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Taking Service Design into the Field

by Usability Matters
3 min read
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Usability Matters invites you to take their service design heuristics into the field and discover what they can do for your organization.

By their very nature, heuristics offer a hands-on approach to discovery, where knowledge is culled through trial and error. They are rules of thumb that give us a framework as we move through the research and design process.

In service design, this kind of framework is also valuable for assessing completed projects to find the weak links. A heuristic can apply to a single interaction as well as to the overall service eco-system. Heuristics can be applied to a single moment in time or to a user’s entire long-term relationship with a service.

This conceptual approach to design recognizes that experiences are coproduced, and that human interaction is a key component of many, if not all, services. As systems grow ever more sophisticated and interconnected, designers will continue to face new challenges. Service design heuristics can help us to frame and think about these complex experiences on a new level.

Creating a Service Design Framework

Inspired by Jakob Nielsen’s 10 Usability Heuristics for User Interface Design we created a set of service design heuristics at Usability Matters that meet our need to review and analyze experience design.

These service design heuristics provide a hands on framework for evaluating and generating useful, valuable services. Much like a traditional heuristic review gauges the usability of an interface, our heuristics give us a way to review a service according to design principles. They were developed based on our experiences as design practitioners and service users and tested using peer reviews.

Taking Heuristics into the Real World

Services are often made up of many parts, with both tangible and intangible goods and value traded. To help apply heuristics to the service experiences that surround us, we created a workbook that can be used in the real world. This field guide makes it easy and enjoyable to try out service design heuristics and apply design thinking to your experiences.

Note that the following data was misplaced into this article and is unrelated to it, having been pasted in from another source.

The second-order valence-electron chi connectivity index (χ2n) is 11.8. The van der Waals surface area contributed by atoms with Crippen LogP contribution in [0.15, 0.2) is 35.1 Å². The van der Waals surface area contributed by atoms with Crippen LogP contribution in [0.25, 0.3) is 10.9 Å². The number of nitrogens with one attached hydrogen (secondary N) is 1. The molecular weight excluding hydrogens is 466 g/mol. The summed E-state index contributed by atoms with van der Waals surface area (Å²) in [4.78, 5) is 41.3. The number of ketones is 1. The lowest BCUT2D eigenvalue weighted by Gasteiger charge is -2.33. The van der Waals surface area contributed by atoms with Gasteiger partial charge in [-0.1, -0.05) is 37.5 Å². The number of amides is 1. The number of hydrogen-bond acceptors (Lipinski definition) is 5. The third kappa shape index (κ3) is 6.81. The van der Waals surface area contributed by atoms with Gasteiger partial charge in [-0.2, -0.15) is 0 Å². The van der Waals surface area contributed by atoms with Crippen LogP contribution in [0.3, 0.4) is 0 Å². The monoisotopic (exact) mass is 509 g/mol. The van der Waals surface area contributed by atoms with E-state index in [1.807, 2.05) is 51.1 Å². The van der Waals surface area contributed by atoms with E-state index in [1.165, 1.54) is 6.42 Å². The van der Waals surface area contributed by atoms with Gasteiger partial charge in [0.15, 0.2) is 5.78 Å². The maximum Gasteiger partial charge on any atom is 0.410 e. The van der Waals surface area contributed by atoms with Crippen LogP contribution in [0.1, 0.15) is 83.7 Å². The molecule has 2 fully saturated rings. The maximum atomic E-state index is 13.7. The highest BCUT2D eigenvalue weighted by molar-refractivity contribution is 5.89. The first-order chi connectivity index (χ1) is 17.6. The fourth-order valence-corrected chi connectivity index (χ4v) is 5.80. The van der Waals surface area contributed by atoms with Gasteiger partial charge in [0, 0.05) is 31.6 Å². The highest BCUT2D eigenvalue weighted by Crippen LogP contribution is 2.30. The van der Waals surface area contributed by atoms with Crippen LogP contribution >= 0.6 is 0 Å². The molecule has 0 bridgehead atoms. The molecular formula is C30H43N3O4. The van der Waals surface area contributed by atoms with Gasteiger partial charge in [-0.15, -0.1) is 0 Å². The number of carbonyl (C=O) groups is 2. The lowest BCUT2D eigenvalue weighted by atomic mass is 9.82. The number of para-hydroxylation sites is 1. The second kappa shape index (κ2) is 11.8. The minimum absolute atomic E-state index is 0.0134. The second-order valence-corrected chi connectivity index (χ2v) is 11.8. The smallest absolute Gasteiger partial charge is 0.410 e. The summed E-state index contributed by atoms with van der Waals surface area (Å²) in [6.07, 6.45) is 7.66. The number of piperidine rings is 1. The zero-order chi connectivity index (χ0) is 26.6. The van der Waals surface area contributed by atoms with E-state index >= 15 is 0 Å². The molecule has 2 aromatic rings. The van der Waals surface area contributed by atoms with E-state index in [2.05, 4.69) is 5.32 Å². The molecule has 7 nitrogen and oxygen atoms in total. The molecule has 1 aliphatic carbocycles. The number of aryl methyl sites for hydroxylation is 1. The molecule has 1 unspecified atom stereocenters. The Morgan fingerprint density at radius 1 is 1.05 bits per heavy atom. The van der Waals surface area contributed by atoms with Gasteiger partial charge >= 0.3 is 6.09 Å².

We identified ten distinct heuristics that serve us well as we work through each new design challenge and have provided a workbook that lets you log your journeys in the real-world so you can bring them back to the design table and move forward with confidence and perspective.

Our Ten Service Design Heuristics

1. Address Real Need

Solve people’s problems while providing value that feels like it’s worth the effort. Base service models on needs identified from contextual research with people.

2. Clarity of Service Offering

Provide a clear service offering in familiar terms. Actors should easily grasp if a service is right for them and what they are trying to deliver.

3. Build Lasting Relationships

The service system should support appropriate interactions, allow for flexibility of use, and foster ongoing relationships. The right level of engagement supports an evolving service experience.

4. Leverage Existing Resources

Consider the whole system and what existing parts could be used to better deliver the service. Find opportunities to augment, repurpose, or redeploy resources.

5. Actor Autonomy and Freedom

The service ecosystem should fit around the habits of those involved. Do not expect people to adapt their life or work styles to suit the service model.

6. Graceful Entry and Exit

Provide flexible, natural entry and exit points to and from the service. Consider when it is appropriate for actors to jump in, or to achieve closure.

7. Set Expectations

Let actors know succinctly what to expect. Assist understanding of where they are in the system through the design of environments and information.

8. The Right Information at the Right Time

Tell the actors of the system what they need to know with the right level of detail at the right time. Weigh the costs and benefits of providing more or less precise information.

9. Consistency Across Channels at any Scale

Continuity of brand, experience, and information should exist across the entire service system. Actors should be able to seamlessly move across channels.

10. Appropriate Pace and Rhythm of Delivery

All actors should experience and provide the service at a suitable and sustainable pace.

Usability Matters Service Design Heuristics

 

 

We would love you for to test drive our service design heuristics. Download your free copy right here.We want the service design community to share and shape this tool, so let us know what you learned about your organization as you applied these activities to real-world situations. Were you surprised with any of the observations? What was your biggest take-away?

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